I finally figured out the underlying cause. The following is adapted from my blog post with my findings.
I connected to the shell of the original server's underlying Linux operating system. I looked at the corresponding directory in the server's underlying file system. This is what I saw (bowlderised for confidentiality and simplified for clarity):
% ls -la /share/Volume/path/to/directory/with/duplicate/entries
drwxr-xr-x 1 myuser everyone 4096 Jan 3 2016 ./
drwxr-xr-x 1 myuser everyone 4096 Aug 24 00:21 ../
drwxr-xr-x 1 myuser everyone 4096 Aug 24 01:32 .externalToolBuilders/
drwxr-xr-x 1 myuser everyone 4096 Feb 20 2009 :2eexternalToolBuilders/
-rw-rw-rw- 1 myuser everyone 4096 Feb 20 2009 other_files
The crucial observation is the directory name,
:2eexternalToolBuilders. It begins with the string ":2e", while the other directory entry begins with the string ".". From the point of view of the underlying operating system and file system, there are no duplicate entries in this directory. The two "externalToolBuilder" directories have different names.
The layers of software on top of the server's operating system — quite probably the netatalk AFP software — interpret the prefix ":2e" as standing for ".". When presenting the underlying directory entry
:2eexternalToolBuilders through AFP to my Mac, it rewrites the entry's name to
.externalToolBuilders . It fails to notice that there is another entry named
.externalToolBuilders in that directory. The result is that my Mac sees, in the original server, a directory with an unexpected, and rule-violating, duplication.
I suspect that the use of prefix ":2e" in place of prefix "." is a convention from old Server Message Block (SMB) file server software. SMB allowed Mac OS files to be stored on underlying Windows file systems. The Windows file system of the time did not permit filenames with a leading ".". "2e" can be read as a hex ASCII code for period ".". The colon ":" can be read as an escape character, meaning that it plus the following two hex digits should be presented as the character represented by the digits. Thus ":2e" in an underlying directory entry name stands for "." in the directory entry name presented by the server.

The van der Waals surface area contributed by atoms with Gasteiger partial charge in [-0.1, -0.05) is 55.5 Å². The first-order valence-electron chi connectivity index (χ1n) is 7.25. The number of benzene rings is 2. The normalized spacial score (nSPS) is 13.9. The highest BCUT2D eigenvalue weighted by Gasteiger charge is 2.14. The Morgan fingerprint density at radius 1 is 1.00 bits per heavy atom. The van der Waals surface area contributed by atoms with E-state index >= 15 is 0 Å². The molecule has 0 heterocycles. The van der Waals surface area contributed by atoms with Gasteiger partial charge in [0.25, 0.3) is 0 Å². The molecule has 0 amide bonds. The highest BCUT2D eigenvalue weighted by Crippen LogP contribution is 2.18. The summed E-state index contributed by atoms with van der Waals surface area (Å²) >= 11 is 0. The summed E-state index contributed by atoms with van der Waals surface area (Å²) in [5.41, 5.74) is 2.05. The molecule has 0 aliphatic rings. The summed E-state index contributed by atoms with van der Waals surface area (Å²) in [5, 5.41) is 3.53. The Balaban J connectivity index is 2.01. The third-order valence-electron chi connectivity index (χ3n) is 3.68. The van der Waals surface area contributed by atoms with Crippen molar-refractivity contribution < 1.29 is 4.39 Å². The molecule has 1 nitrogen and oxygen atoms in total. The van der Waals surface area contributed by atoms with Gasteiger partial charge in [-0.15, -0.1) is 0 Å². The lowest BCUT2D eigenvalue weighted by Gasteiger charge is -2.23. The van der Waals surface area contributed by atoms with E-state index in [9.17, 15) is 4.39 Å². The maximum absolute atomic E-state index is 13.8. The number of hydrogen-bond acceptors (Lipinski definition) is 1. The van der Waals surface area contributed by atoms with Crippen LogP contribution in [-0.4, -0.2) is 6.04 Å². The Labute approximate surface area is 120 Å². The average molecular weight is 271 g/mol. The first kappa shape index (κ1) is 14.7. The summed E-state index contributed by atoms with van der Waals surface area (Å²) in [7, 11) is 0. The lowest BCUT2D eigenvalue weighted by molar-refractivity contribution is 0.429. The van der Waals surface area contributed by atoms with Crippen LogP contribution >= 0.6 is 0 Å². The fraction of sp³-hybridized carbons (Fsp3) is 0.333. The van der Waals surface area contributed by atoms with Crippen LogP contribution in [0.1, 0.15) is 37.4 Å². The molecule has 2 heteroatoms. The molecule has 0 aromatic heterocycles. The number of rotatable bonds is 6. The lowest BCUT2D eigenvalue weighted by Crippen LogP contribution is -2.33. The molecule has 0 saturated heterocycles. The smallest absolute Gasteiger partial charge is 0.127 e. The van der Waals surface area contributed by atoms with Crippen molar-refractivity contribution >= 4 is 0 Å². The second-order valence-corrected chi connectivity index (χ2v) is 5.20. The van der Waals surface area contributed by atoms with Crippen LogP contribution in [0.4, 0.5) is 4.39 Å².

It turns out that the data on the original server was old enough to have been copied forward through multiple versions of server and server software. Sometimes I accessed it through SMB, and other times through AFP. I expect that the directory
:2eexternalToolBuilders was created first, and the companion directory
.externalToolBuilders was created later. They coexisted, especially for old data which I didn't access. Only when I used Finder to copy the directory did the conflict become apparent.
I speculate that the inconsistent behaviour I saw on my Mac, looking at the volume presented through AFP, is caused by Mac OS utilities treating directory entries differently depending on whether they look up a specific name in a directory, or enumerate all names. The software no doubt assumed there can be no duplicate names among the entries. Utilities looking for a specific name will find one or other of the duplicates, and stop. There is no reason to look for another of that name, because none should exist. Utilities enumerating all names, or all names matching a wildcard, return all matching entries, not caring that some are duplicates. The duplicate inode number can be explained by the software enumerating all names, then for each name, using that name to look up the inode number corresponding to that name. The software returning inode numbers would of course end its search with the same directory entry both times, because it was looking for the same name both times.
The solution for me was to patrol the underlying filesystem of my original server, looking for cases of duplicates separated by "." and ":2e" prefixes. I found about five cases, with names like
.metadata. I used shell command to merge all files into the entry with the "." prefix, then delete the entry with the ":2e" prefix. This removed the duplication, and let the Finder copy succeed.